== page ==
VTACC calls on the Port Authority to reconsider this decision, to open it to full public review, and to more broadly interpret their mandate to incorporate shared responsibility for our future. This is the transparent, fair and morally responsible thing to do.

"It is hypocritical to celebrate Vancouver as a Green City and British Columbia as a climate leader, while we continue to prosper from the export of coal and oil," said VTACC Director, Kathryn Harrison. "With each approval of new infrastructure for coal exports, the Port Authority further locks us into an economic path dependent on fossil fuels. They are sacrificing our children's future for short-term gain."

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(1) Read the open letter from climate leaders here. Signatories included Bill McKibben, James Hansen, David Suzuki, Andrew Weaver, Mark Jaccard, Naomi Klein, Tzeporah Berman, William Rees, Greenpeace Canada, the Council of Canadians, the Islands Trust Council and a host of other individuals and organizations.

(2) Starting with the Port Authority's overall figures for coal exports in 2011 (32.7 million tonnes in 2011) and subtracting Westshore's self published figures (27.3 million tonnes) leaves approximately 5.2 million tonnes for Neptune in 2011. (Minor amounts of coal may have been shipped from other locations.) The proposals just approved will increase Neptune Terminals capacity to 18.5 million tonnes/yr.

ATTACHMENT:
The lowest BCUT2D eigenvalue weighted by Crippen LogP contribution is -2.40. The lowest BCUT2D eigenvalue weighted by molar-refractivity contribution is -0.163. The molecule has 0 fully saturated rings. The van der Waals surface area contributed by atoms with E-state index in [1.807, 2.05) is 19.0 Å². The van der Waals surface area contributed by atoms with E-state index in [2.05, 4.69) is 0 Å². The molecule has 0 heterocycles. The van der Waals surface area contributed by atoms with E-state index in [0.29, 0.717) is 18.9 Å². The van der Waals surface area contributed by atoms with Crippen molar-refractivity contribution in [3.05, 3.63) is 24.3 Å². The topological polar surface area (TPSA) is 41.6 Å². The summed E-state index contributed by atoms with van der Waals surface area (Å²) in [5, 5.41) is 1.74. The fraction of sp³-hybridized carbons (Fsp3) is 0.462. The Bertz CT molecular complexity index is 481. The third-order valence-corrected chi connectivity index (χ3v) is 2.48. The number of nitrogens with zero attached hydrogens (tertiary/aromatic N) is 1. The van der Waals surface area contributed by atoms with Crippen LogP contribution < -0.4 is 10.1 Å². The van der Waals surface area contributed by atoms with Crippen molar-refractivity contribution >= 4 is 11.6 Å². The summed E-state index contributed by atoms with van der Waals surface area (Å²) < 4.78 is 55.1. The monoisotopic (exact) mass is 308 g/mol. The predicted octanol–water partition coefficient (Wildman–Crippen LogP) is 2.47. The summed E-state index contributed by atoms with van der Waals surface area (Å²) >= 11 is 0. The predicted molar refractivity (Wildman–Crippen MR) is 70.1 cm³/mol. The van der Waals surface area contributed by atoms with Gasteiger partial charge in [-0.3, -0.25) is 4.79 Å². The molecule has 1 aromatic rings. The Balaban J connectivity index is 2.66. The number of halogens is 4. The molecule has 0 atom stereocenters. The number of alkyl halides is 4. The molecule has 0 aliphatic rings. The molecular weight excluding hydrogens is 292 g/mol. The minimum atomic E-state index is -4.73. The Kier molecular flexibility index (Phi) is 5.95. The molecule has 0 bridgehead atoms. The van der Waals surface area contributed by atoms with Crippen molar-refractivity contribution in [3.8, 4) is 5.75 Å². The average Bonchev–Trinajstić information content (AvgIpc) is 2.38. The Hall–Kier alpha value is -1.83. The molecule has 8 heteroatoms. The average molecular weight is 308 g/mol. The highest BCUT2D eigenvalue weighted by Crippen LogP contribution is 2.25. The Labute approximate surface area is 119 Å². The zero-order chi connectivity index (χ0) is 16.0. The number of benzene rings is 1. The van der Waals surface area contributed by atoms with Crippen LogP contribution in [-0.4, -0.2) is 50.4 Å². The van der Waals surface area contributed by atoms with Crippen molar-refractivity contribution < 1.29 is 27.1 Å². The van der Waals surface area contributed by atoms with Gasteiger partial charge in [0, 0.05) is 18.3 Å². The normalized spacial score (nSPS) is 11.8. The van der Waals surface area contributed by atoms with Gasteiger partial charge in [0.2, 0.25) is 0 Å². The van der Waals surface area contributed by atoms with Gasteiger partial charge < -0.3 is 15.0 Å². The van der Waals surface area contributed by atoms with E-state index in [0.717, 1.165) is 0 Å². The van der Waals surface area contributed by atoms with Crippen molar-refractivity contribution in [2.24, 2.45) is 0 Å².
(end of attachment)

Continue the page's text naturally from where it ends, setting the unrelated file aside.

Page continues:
(3) A rough estimate of the relationship between daily train traffic and annual export volumes can be derived from the Fraser Surrey Docks proposal. This indicates that 4 million tonnes/yr export results in 1 coal train per day (scroll down to point 8). Other sources confirm these numbers, assuming standard rail car volumes and 126 car trains. Applied to Neptune, this means that in 2011, with exports of approximately 5.2 million tonnes, there was likely 1 coal train per day to the terminal, and perhaps 2 on some days -- or 2 to 4 one way trips in loaded and out empty.